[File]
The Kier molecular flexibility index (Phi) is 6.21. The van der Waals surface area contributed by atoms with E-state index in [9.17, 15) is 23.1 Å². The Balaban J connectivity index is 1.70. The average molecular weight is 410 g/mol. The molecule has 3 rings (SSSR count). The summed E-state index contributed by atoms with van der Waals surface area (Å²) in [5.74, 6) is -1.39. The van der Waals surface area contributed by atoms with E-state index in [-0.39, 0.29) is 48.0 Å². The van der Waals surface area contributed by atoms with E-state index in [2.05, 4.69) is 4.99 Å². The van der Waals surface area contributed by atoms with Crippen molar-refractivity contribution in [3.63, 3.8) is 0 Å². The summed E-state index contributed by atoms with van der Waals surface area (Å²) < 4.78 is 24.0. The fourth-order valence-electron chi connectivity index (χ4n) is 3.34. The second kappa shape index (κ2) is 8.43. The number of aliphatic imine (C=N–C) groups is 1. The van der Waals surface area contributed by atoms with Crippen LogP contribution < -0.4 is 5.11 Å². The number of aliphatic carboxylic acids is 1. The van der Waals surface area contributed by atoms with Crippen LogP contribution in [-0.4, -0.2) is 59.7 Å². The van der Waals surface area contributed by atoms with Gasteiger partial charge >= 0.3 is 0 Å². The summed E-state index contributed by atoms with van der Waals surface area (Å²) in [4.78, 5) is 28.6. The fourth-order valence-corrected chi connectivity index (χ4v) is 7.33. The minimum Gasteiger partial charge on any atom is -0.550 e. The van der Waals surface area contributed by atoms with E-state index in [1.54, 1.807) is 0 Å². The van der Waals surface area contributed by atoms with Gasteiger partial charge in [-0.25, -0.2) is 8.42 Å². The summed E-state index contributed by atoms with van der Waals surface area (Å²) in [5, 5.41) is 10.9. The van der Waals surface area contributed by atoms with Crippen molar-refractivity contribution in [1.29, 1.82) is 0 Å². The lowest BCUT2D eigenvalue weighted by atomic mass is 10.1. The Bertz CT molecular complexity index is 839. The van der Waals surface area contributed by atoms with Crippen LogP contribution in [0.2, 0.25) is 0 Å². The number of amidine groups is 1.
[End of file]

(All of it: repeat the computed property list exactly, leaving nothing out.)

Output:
The Kier molecular flexibility index (Phi) is 6.21. The van der Waals surface area contributed by atoms with E-state index in [9.17, 15) is 23.1 Å². The Balaban J connectivity index is 1.70. The average molecular weight is 410 g/mol. The molecule has 3 rings (SSSR count). The summed E-state index contributed by atoms with van der Waals surface area (Å²) in [5.74, 6) is -1.39. The van der Waals surface area contributed by atoms with E-state index in [-0.39, 0.29) is 48.0 Å². The van der Waals surface area contributed by atoms with E-state index in [2.05, 4.69) is 4.99 Å². The van der Waals surface area contributed by atoms with Crippen molar-refractivity contribution in [3.63, 3.8) is 0 Å². The summed E-state index contributed by atoms with van der Waals surface area (Å²) < 4.78 is 24.0. The fourth-order valence-electron chi connectivity index (χ4n) is 3.34. The second kappa shape index (κ2) is 8.43. The number of aliphatic imine (C=N–C) groups is 1. The van der Waals surface area contributed by atoms with Crippen LogP contribution < -0.4 is 5.11 Å². The number of aliphatic carboxylic acids is 1. The van der Waals surface area contributed by atoms with Crippen LogP contribution in [-0.4, -0.2) is 59.7 Å². The van der Waals surface area contributed by atoms with Gasteiger partial charge >= 0.3 is 0 Å². The summed E-state index contributed by atoms with van der Waals surface area (Å²) in [4.78, 5) is 28.6. The fourth-order valence-corrected chi connectivity index (χ4v) is 7.33. The minimum Gasteiger partial charge on any atom is -0.550 e. The van der Waals surface area contributed by atoms with E-state index in [1.54, 1.807) is 0 Å². The van der Waals surface area contributed by atoms with Gasteiger partial charge in [-0.25, -0.2) is 8.42 Å². The summed E-state index contributed by atoms with van der Waals surface area (Å²) in [5, 5.41) is 10.9. The van der Waals surface area contributed by atoms with Crippen molar-refractivity contribution in [1.29, 1.82) is 0 Å². The lowest BCUT2D eigenvalue weighted by atomic mass is 10.1. The Bertz CT molecular complexity index is 839. The van der Waals surface area contributed by atoms with Crippen LogP contribution in [0.2, 0.25) is 0 Å². The number of amidine groups is 1.